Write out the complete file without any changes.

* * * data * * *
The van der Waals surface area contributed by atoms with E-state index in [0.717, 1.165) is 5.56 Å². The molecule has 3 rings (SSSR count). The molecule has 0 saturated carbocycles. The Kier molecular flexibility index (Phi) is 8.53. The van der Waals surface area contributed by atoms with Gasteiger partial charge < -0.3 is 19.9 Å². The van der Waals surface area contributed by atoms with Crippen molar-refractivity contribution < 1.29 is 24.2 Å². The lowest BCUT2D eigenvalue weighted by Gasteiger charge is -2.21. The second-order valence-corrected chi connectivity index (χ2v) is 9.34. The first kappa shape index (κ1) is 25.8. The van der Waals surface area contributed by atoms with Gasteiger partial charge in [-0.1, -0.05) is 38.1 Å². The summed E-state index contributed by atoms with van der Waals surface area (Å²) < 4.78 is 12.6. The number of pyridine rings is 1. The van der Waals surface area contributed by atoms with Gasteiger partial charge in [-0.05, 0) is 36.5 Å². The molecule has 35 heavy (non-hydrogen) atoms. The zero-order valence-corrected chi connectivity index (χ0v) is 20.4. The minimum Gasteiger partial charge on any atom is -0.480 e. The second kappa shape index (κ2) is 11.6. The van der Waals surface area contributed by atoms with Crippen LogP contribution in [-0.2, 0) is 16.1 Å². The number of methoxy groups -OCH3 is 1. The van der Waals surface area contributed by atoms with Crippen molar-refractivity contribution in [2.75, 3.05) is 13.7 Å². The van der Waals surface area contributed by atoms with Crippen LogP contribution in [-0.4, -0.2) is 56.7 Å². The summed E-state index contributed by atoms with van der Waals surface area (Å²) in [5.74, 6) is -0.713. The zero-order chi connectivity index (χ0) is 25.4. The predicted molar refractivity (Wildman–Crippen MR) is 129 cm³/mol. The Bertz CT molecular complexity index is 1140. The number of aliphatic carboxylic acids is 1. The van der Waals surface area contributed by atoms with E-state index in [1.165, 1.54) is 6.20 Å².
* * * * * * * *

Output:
The van der Waals surface area contributed by atoms with E-state index in [0.717, 1.165) is 5.56 Å². The molecule has 3 rings (SSSR count). The molecule has 0 saturated carbocycles. The Kier molecular flexibility index (Phi) is 8.53. The van der Waals surface area contributed by atoms with Gasteiger partial charge < -0.3 is 19.9 Å². The van der Waals surface area contributed by atoms with Crippen molar-refractivity contribution < 1.29 is 24.2 Å². The lowest BCUT2D eigenvalue weighted by Gasteiger charge is -2.21. The second-order valence-corrected chi connectivity index (χ2v) is 9.34. The first kappa shape index (κ1) is 25.8. The van der Waals surface area contributed by atoms with Gasteiger partial charge in [-0.1, -0.05) is 38.1 Å². The summed E-state index contributed by atoms with van der Waals surface area (Å²) < 4.78 is 12.6. The number of pyridine rings is 1. The van der Waals surface area contributed by atoms with Gasteiger partial charge in [-0.05, 0) is 36.5 Å². The molecule has 35 heavy (non-hydrogen) atoms. The zero-order valence-corrected chi connectivity index (χ0v) is 20.4. The minimum Gasteiger partial charge on any atom is -0.480 e. The second kappa shape index (κ2) is 11.6. The van der Waals surface area contributed by atoms with Crippen LogP contribution in [-0.2, 0) is 16.1 Å². The number of methoxy groups -OCH3 is 1. The van der Waals surface area contributed by atoms with Crippen molar-refractivity contribution in [2.75, 3.05) is 13.7 Å². The van der Waals surface area contributed by atoms with Crippen LogP contribution in [-0.4, -0.2) is 56.7 Å². The summed E-state index contributed by atoms with van der Waals surface area (Å²) in [5.74, 6) is -0.713. The zero-order chi connectivity index (χ0) is 25.4. The predicted molar refractivity (Wildman–Crippen MR) is 129 cm³/mol. The Bertz CT molecular complexity index is 1140. The number of aliphatic carboxylic acids is 1. The van der Waals surface area contributed by atoms with E-state index in [1.165, 1.54) is 6.20 Å².